Chicago Closing Comments - Friday Night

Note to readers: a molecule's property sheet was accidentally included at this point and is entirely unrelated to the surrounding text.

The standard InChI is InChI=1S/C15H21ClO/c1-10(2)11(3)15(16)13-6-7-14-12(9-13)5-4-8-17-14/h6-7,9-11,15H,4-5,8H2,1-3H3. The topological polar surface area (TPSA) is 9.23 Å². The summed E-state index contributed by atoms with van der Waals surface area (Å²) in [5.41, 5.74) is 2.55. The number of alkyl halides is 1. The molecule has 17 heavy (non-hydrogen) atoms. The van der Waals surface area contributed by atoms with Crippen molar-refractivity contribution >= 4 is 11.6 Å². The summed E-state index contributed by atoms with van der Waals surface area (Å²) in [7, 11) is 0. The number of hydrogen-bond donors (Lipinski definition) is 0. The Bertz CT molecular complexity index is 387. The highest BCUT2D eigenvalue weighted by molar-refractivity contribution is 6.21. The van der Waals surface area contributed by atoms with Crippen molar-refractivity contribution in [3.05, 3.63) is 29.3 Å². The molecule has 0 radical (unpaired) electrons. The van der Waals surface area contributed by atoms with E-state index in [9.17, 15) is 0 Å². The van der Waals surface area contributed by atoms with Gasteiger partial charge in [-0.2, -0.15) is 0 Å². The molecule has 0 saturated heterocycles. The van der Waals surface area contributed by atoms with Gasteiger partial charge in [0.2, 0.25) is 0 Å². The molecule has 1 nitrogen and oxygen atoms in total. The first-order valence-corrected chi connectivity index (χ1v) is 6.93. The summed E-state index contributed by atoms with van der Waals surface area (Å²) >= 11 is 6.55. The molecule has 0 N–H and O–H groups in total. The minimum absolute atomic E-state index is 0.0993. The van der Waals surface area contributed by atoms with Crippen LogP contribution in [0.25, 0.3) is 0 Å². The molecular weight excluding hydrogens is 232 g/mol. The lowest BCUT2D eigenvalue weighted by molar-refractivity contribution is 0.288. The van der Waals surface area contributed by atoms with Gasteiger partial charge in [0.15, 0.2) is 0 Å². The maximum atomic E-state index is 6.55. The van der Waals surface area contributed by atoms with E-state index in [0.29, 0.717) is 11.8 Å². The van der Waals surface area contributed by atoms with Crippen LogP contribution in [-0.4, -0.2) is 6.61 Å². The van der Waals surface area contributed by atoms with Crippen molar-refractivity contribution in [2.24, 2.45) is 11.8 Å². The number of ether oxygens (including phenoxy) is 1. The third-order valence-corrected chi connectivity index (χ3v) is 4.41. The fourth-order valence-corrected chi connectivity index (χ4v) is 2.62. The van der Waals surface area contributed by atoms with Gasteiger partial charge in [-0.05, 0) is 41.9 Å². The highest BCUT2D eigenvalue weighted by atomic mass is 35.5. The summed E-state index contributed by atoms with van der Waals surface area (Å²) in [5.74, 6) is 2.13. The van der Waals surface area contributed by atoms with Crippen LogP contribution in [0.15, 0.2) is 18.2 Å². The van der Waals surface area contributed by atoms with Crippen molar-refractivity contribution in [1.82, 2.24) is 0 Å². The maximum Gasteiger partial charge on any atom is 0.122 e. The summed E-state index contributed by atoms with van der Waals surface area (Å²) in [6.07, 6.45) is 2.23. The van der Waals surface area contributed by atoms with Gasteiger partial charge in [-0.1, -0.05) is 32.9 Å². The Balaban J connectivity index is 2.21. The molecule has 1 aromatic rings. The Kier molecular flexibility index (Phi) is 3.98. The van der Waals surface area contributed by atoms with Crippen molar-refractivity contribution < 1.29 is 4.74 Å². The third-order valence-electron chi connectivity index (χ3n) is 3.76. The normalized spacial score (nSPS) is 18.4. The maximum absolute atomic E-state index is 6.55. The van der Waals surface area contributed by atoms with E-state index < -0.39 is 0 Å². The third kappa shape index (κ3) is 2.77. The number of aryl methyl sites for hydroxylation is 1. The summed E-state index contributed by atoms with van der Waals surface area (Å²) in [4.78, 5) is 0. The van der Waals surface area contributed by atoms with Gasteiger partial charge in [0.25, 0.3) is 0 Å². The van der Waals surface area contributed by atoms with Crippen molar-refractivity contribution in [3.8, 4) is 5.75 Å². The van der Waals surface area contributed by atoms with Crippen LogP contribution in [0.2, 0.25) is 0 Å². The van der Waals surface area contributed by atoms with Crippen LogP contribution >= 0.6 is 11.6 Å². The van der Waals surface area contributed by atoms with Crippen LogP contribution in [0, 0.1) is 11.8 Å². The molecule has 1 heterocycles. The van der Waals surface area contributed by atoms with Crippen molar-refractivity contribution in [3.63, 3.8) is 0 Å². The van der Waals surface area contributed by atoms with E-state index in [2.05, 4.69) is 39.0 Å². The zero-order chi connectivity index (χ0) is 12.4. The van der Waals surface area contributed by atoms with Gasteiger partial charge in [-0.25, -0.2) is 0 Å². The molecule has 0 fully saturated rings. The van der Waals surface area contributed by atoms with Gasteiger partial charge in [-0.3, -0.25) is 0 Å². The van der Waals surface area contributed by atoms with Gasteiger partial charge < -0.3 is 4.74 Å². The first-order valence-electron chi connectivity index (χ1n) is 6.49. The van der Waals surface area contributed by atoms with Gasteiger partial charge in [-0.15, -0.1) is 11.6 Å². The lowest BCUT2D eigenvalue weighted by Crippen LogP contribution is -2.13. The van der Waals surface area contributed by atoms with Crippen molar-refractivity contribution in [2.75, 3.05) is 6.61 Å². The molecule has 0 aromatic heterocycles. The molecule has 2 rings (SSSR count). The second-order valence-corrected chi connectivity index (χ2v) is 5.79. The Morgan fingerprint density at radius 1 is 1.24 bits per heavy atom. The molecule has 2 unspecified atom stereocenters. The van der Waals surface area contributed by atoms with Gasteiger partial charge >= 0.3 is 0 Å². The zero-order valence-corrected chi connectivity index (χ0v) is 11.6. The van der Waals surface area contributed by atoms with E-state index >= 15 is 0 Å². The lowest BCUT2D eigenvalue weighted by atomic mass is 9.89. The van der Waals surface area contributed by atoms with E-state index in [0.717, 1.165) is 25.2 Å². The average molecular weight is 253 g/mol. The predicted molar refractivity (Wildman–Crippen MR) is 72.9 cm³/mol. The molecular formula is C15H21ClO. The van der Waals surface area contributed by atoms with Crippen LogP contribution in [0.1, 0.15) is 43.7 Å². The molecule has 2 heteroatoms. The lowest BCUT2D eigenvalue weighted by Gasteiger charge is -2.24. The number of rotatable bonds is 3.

04/04/14 -- Soycomplex: Beans closed mostly higher at the end of a choppy session, although front month May 14 posted nominal losses of a cent and a half. The impending start of fund money rolling forward their longs begins on Monday, which will effectively see them selling May and replacing it with July, was credited with putting the front month under a bit of pressure. Talk persists of problems with Chinese demand, but there are few signs so far that this is affecting demand for US beans, it seems to be South America where the problem lies. The Buenos Aires Grains Exchange said that Argentine farmers had harvested 9.5% of their 2013/14 soybean crop versus 3.3% a week ago and 5.8% a year ago. They estimated production at 54.5 MMT, unchanged from their previous estimate and up 12.4% versus 48.5 MMT in 2012/13. They said that the sunflower harvest is 85.5% complete and forecast the crop at 2.3 MMT, unchanged from their previous estimate. Oil World estimated Argentina’s Jan/Feb soybean crush at 3.5 MMT versus 2.9 MMT a year ago. The USDA release their April WASDE report on Wednesday. The trade is expecting US 2013/14 ending stocks to tighten from 150 million bushels to around 140 million. They may well raise their forecast for US soybean (and meal) imports. CONAB the come out on Thursday with their monthly Brazilian crop production estimates. Last month they had the Brazilian soybean crop at a record 85.44 MMT, with exports at 45.3 MMT. The latest Commitment of Traders report sees fund money continuing to add to their overall net long in soybeans for the week through to Tuesday night. They're now sitting on a net long of in excess of 193k contracts. May 14 Soybeans closed at $14.73 3/4, down 1 1/2 cents; Jul 14 Soybeans closed at $14.55, up 3/4 cent; May 14 Soybean Meal closed at $479.10, down $1.00; May 14 Soybean Oil closed at 41.57, down 10 points. For the week, May 14 beans gained 37 1/4 cents, meal added $10.70 and oil gained 109 points.